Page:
58 F.3d 310
Daniel LATINO and Robert Slawinski, Plaintiffs-Appellees,
Edward KAIZER and City of Chicago, Defendants-Appellants.
Nos. 94-3237 and 94-3550.
United States Court of Appeals, Seventh Circuit.
Argued May 16, 1995.
Decided June 22, 1995.
Rehearing Denied July 12, 1995.
Leon E. Lindenbaum (argued), Lindenbaum, Coffman, Kurlander, Brisky, & Hayes, Chicago, IL, for plaintiffs-appellees.
Martha R. Barglow, Lawrence Rosenthal, DCC, John F. McGuire, ACC, Benna R. Solomon, Alec M. McAusland, Melvin L. Brooks, Julian Henriques (argued), Susan S. Sher, Office of the Corp. Counsel, Appeals Div., Chicago, IL, for defendants-appellants.
Before EASTERBROOK and KANNE, Circuit Judges, and SHARP, Chief District Judge.*
SHARP, Chief District Judge.
The defendants-appellants, police officer Edward Kaizer and the City of Chicago, appeal a jury award of damages against them in favor of plaintiffs-appellees Daniel Latino and Robert Slawinski for arrest without probable cause and false imprisonment. The plaintiffs' jury award came after the second trial in this case; the first jury trial found in favor of the defendants, but that verdict was vacated by the district judge on a post-trial motion under Federal Rule of Civil Procedure 59. The second jury awarded the plaintiffs $5500.00 each, and the district judge then awarded plaintiffs $120,113.50 in attorney fees and $1,019.34 in expenses under 42 U.S.C. Sec. 1988, 864 F.Supp. 835.
Latino and Slawinski sued Chicago and two officers, Kaizer and William Gordon, under the state common law tort of false imprisonment and 42 U.S.C. Sec. 1983 for alleged violations of their Fourth and Fourteenth Amendment rights. The plaintiffs were arrested by Officer Kaizer and an undetermined1 second officer on June 2, 1991 for ticket scalping2 at the first Bulls-Lakers game in the final round of the NBA playoffs. All agree that the arrest occurred the night of June 2, 1991 outside the Chicago Stadium, but there ends the similarities between the parties' stories.
The jury in the first civil trial found against the plaintiffs in favor of defendants, but the district judge granted the plaintiffs' post-trial motion and vacated the jury's verdict. In so doing he found that the officers' version of events was perjury, and absent that testimony, the jury's verdict for the defendants was against the weight of the evidence. Because this court finds that the first jury verdict should not have been vacated, it reinstates that verdict in favor of the defendants.
Police Officers' Testimony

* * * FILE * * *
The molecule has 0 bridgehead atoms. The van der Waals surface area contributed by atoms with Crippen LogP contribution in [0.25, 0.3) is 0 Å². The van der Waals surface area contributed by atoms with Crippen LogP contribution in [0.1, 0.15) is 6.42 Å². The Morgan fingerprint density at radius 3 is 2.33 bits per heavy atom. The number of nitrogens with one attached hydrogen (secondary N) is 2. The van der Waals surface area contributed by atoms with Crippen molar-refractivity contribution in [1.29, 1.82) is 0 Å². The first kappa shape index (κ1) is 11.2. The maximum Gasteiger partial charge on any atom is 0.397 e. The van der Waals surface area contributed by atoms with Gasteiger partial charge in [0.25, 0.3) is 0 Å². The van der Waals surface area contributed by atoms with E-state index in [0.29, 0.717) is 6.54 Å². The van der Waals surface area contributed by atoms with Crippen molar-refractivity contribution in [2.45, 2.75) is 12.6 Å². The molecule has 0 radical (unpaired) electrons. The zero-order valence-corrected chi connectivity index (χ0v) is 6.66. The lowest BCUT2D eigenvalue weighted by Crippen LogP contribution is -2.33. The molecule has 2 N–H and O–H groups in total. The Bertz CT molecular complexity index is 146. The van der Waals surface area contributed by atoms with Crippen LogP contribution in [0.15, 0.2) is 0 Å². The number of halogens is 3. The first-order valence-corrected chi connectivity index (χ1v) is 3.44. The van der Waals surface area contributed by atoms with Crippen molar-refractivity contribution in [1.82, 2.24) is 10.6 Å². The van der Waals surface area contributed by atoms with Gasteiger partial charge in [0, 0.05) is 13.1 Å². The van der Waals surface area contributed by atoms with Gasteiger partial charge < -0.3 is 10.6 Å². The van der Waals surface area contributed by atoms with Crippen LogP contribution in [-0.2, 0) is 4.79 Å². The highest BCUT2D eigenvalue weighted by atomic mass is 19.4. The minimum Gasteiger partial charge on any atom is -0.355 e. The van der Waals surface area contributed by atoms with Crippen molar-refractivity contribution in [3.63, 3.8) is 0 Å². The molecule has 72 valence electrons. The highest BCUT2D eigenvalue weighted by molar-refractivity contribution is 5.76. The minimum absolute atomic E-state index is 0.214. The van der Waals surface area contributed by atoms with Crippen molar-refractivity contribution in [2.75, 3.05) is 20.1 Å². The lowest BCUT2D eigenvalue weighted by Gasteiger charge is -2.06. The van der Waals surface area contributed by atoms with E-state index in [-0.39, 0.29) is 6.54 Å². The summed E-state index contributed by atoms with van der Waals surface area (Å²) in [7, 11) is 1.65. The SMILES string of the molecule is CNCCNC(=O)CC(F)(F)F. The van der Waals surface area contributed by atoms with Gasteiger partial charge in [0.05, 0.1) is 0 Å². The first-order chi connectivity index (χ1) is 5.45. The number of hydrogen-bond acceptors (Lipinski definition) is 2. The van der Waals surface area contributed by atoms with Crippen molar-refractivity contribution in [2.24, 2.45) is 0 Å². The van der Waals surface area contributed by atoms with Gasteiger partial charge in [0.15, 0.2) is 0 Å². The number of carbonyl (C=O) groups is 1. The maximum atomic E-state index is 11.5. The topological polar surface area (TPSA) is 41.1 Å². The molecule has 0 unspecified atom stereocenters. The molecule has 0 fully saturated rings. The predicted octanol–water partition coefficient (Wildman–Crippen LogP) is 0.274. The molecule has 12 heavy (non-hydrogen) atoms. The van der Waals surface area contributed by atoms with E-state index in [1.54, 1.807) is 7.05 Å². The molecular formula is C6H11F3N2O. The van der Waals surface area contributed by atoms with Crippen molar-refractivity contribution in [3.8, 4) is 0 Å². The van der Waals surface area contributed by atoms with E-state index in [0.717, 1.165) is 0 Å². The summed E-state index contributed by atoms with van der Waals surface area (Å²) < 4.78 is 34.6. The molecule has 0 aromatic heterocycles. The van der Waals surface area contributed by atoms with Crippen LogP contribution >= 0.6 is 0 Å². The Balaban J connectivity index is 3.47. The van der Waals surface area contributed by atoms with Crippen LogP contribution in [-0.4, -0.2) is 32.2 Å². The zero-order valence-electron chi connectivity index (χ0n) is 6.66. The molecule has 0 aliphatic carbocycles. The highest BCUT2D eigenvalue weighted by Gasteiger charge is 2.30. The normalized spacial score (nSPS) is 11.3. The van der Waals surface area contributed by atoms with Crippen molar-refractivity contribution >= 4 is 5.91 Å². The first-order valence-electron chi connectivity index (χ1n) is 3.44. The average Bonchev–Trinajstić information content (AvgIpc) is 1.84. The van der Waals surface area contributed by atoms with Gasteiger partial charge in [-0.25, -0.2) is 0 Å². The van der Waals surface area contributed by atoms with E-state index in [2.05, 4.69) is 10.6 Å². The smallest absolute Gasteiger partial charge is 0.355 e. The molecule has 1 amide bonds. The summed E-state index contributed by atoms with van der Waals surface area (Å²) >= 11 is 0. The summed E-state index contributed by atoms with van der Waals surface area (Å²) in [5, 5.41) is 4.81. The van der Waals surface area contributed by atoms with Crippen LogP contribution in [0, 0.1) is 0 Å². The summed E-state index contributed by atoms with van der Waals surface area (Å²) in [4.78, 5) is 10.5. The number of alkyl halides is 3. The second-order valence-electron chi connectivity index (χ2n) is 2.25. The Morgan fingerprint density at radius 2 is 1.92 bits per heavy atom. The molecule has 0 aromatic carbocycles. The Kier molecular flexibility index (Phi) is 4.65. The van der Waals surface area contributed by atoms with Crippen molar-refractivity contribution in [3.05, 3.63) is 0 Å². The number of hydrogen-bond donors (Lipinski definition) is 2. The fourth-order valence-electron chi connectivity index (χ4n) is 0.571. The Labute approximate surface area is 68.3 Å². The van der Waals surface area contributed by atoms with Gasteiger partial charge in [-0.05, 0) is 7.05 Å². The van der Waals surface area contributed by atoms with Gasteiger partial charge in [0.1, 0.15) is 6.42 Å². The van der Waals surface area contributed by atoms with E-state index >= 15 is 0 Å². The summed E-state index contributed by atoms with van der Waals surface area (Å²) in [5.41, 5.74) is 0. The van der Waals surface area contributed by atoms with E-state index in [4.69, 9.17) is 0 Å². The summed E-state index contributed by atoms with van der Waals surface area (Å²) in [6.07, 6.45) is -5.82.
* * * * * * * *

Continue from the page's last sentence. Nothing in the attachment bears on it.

This case boils down to a swearing contest between the police officers and the plaintiffs. Officers Kaizer and Scornavacco testified that they were undercover at the Stadium, assigned to patrol on foot before the game to apprehend pickpockets and ticket scalpers. The officers spotted Latino and Slawinski on the north side of Madison Street walking west toward Gate 1 of the Stadium building, each holding something in his hand. The officers separated and crossed the street after the plaintiffs. Kaizer stated that he saw Latino and Slawinski stopped by a couple of people in front of Gate 1, and he walked over and joined the group. Latino and Slawinski were standing side-by-side, and each was holding a pair of tickets.
While Officer Scornavacco walked about 10 to 15 feet behind the plaintiffs, Kaizer heard someone in the crowd ask, "Well, what kind of seats are they?" Both plaintiffs replied that they were good seats. Kaizer then heard someone ask, "How much are they?" He did not hear the reply, but did hear someone comment "I don't want to pay that." Officer Kaizer repeated the question himself, asking Latino and Slawinski "How much are they?" Latino responded "$150." Officer Kaizer then looked at Slawinski and asked, "And yours?" Slawinski responded "$150" as well.
Officer Kaizer then announced that he was a police officer and that he was arresting them for ticket speculation, showed his badge, and placed a handcuff on Latino's right wrist. Officer Scornavacco walked up and placed the other half of the handcuffs around Slawinski's left wrist, handcuffing the plaintiffs together. Officer Kaizer then asked them for their tickets. Kaizer took two tickets from Latino, and Scornavacco took two from Slawinski. Kaizer then asked for their identification, and both produced wallets and drivers' licenses with their free hands. Kaizer and Scornavacco then walked the plaintiffs south across Madison Street into the parking lot and turned them over to a sergeant.
After the game started around 2:30 p.m., the officers left the stadium for the Thirteenth District police station. While Officer Kaizer processed the arrestees, he removed the confiscated tickets from his pocket and separated them from the identification cards, and placed them in individual inventory envelopes assigned to each arrestee. Latino and Slawinski were then locked up and were later released on recognizance bonds.